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Previous Page > Listings Index > Character-Forming Exercises, Your Computer April, 1983


Character-Forming
Exercises For
Your Ace








Roger Liddiard`s program
will help convert
your deformed
character into
true descenders
of the
Ace

Character-Forming Exercises, Your Computer April, 1983, Vol 3, page 82
THE SPEED of Forth and being able to redefine standard graphic characters are Features of the Jupiter Ace which make it ideal for improved quality printing - either on screen or on paper- a parallel printer has been promised by Jupiter Carter.
The Jupiter Ace Handbook explains that the character set is contained in RAM addresses 11264 to 12287. These characters can be changed by writing new values into this RAM, but counter be read bank. again. The initial character set is created from the ROM when the computer is switched on. The raw data to generate the characters is contained in ROM bytes 7547 to 8187 which consist of an abbreviated set of ASCII characters 32 to 127. If you want to see this data, define the words DD and Change01 as follows:
: DO
  DUP 16 + DUP ROT 
  DO
   I C@ 256 + 2 BASE C!
   . DECIMA! 32 EMIT I . CR 
  LOOP ;

: CHANGE01
  11264 48 8 * + 8 0 
  DO
   DUP 128 SWAP C! 8 + 
   DUP 255 SWAP C! 7 - 
  LOOP
  1- 255 SWAP C! ;

Now enter

    CHANGE01 INVIS CLS 7547 DD

and enter further DD as required. The program displays the ROM data in succession - with an additional character on the left-hand side - and the byte. number at the right. The word Change01 has turned the character 0 into a black square and the character 1 into a white square, so that the ASCII characters are readily discernible.
If you look carefully at this section of ROM, you will see that the ASCII characters 32 to 62 copy seven bytes at a time. The top line of each character is a zero byte. ASCII characters 63 to 94 only use six bytes each with zero top and bottom, while 95 to 126 use seven as before. Finally character 127 uses all eight bytes.
When you have finished looking at the ROM, enter Abort to clear the data stack. The ROM data provides a very simple means of returning any character set you may have devised back into the original form. For example, we do not want us and is to look like black and white squares for the rest of their lives. The word Reset emulates the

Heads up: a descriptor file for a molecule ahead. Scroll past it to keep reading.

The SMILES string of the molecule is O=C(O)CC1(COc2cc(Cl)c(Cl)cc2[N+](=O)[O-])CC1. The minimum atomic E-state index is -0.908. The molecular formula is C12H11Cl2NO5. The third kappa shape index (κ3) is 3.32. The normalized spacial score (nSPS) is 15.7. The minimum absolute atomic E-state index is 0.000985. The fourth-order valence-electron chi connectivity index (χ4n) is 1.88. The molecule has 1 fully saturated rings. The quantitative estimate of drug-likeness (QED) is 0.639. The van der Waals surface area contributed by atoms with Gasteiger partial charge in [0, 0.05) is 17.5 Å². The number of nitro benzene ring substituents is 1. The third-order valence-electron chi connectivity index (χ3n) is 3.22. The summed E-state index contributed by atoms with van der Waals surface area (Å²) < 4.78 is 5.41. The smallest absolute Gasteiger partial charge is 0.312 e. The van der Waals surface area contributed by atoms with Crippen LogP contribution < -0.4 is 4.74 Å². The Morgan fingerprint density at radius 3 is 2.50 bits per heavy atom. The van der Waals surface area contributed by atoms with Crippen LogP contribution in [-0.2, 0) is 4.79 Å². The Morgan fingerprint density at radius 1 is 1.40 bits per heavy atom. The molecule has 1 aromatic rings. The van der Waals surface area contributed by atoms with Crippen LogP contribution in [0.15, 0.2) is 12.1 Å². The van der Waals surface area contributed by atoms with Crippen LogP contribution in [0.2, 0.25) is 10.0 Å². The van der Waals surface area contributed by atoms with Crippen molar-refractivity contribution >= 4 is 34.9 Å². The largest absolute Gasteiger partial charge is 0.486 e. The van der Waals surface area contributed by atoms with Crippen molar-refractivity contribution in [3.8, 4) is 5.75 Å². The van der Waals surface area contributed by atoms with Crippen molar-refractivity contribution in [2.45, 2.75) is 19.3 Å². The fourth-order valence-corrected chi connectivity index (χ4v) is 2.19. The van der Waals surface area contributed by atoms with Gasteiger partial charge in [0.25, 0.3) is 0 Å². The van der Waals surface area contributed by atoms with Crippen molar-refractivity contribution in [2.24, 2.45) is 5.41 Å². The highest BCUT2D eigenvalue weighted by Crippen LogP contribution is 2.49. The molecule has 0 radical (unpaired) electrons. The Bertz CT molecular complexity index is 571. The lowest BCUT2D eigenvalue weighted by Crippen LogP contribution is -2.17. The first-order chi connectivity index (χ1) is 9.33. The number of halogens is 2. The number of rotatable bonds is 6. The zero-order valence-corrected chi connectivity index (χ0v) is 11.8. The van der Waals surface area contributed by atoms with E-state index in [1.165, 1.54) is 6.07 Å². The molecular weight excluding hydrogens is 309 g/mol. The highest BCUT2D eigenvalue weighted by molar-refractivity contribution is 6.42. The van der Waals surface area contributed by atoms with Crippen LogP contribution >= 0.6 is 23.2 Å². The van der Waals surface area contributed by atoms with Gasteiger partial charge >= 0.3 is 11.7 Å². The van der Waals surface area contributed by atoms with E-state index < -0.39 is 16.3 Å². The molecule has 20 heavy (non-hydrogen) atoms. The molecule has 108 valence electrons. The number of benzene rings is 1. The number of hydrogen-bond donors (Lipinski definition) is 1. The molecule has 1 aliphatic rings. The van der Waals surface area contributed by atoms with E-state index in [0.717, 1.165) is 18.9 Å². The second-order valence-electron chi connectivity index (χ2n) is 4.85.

action of the computer when it is first switched on, restoring to original any altered characters between 32 and 127.
Two utility words are needed - ROW which enters a single byte where ordered, and Block, which copies a prescribed block of data from the ROM.
: ROW
  OVER C! 1 + ;

: BLOCK 
  0 DO 
   OVER C@ ROW SWAP 
   1+ SWAP
  LOOP ;

: RESET
  7547 11520 31 0
  DO 0 ROW 7 BLOCK
  LOOP 32 0
  DO 0 ROW 6 BLOCK 0 ROW 
  LOOP 32 0
  DO 0 ROW 7 BLOCK 
  LOOP 8 BLOCK ABORT ;
 
Now Redefine DD and Change 01. This remove.. them from the dictionary and leaves just Row, Block and Reset Define another word Test to display all the characters on the screen:
: TEST	
  127 32
  DO I EMIT 
  LOOP 4 1 
  DO I EMIT 
  LOOP ;
You will notice that three graphic characters appear at the end - we will need to look at these later on; they will be changed into something more useful.
Examine the letters critically - several things detract from their appearance: the lines of writing are too close together; some lower case letters seem to be too short, not lining up with the top of the other letters; and the descennor, - the tails that are supposed to fall below the line - hardly descend at all.
To overcome crammed writing one simple remedy is to print a blank line between lines of type. At first this might appear to spare the lines our too far, but if the blank lines are used to on,, better descend,,, and we increase the size of the capitals, the spacing looks just right.